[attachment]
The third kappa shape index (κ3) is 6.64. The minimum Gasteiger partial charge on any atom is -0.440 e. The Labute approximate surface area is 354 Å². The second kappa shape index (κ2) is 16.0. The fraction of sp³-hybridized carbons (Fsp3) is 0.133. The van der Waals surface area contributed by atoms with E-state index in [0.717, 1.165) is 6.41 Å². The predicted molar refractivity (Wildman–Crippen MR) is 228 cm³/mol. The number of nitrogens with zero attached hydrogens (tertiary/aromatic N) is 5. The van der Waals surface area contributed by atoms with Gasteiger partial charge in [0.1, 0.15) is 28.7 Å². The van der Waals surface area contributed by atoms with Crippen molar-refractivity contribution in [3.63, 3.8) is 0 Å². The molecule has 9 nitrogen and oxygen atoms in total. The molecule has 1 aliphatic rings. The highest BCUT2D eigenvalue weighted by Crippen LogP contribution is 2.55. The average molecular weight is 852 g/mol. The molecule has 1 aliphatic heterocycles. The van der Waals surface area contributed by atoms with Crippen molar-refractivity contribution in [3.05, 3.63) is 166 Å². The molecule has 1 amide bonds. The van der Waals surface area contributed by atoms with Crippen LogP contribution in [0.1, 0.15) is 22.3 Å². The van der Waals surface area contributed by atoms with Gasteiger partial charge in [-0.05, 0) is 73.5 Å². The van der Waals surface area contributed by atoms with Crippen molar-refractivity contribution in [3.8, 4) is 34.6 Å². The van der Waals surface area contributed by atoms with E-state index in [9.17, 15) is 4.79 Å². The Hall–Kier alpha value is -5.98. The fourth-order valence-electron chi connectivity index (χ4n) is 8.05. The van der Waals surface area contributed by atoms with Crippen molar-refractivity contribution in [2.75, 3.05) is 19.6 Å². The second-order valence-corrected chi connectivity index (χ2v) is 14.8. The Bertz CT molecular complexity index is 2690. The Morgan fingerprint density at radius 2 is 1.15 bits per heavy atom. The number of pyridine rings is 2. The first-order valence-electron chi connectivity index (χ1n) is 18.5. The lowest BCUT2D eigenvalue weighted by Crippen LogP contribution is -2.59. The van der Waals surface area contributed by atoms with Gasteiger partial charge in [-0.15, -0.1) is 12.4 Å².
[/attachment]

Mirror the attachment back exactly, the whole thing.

The third kappa shape index (κ3) is 6.64. The minimum Gasteiger partial charge on any atom is -0.440 e. The Labute approximate surface area is 354 Å². The second kappa shape index (κ2) is 16.0. The fraction of sp³-hybridized carbons (Fsp3) is 0.133. The van der Waals surface area contributed by atoms with E-state index in [0.717, 1.165) is 6.41 Å². The predicted molar refractivity (Wildman–Crippen MR) is 228 cm³/mol. The number of nitrogens with zero attached hydrogens (tertiary/aromatic N) is 5. The van der Waals surface area contributed by atoms with Gasteiger partial charge in [0.1, 0.15) is 28.7 Å². The van der Waals surface area contributed by atoms with Crippen molar-refractivity contribution in [3.63, 3.8) is 0 Å². The molecule has 9 nitrogen and oxygen atoms in total. The molecule has 1 aliphatic rings. The highest BCUT2D eigenvalue weighted by Crippen LogP contribution is 2.55. The average molecular weight is 852 g/mol. The molecule has 1 aliphatic heterocycles. The van der Waals surface area contributed by atoms with Crippen molar-refractivity contribution in [3.05, 3.63) is 166 Å². The molecule has 1 amide bonds. The van der Waals surface area contributed by atoms with Crippen LogP contribution in [0.1, 0.15) is 22.3 Å². The van der Waals surface area contributed by atoms with Gasteiger partial charge in [-0.05, 0) is 73.5 Å². The van der Waals surface area contributed by atoms with Crippen molar-refractivity contribution in [3.8, 4) is 34.6 Å². The van der Waals surface area contributed by atoms with E-state index in [9.17, 15) is 4.79 Å². The Hall–Kier alpha value is -5.98. The fourth-order valence-electron chi connectivity index (χ4n) is 8.05. The van der Waals surface area contributed by atoms with Crippen molar-refractivity contribution in [2.75, 3.05) is 19.6 Å². The second-order valence-corrected chi connectivity index (χ2v) is 14.8. The Bertz CT molecular complexity index is 2690. The Morgan fingerprint density at radius 2 is 1.15 bits per heavy atom. The number of pyridine rings is 2. The first-order valence-electron chi connectivity index (χ1n) is 18.5. The lowest BCUT2D eigenvalue weighted by Crippen LogP contribution is -2.59. The van der Waals surface area contributed by atoms with Gasteiger partial charge in [-0.15, -0.1) is 12.4 Å².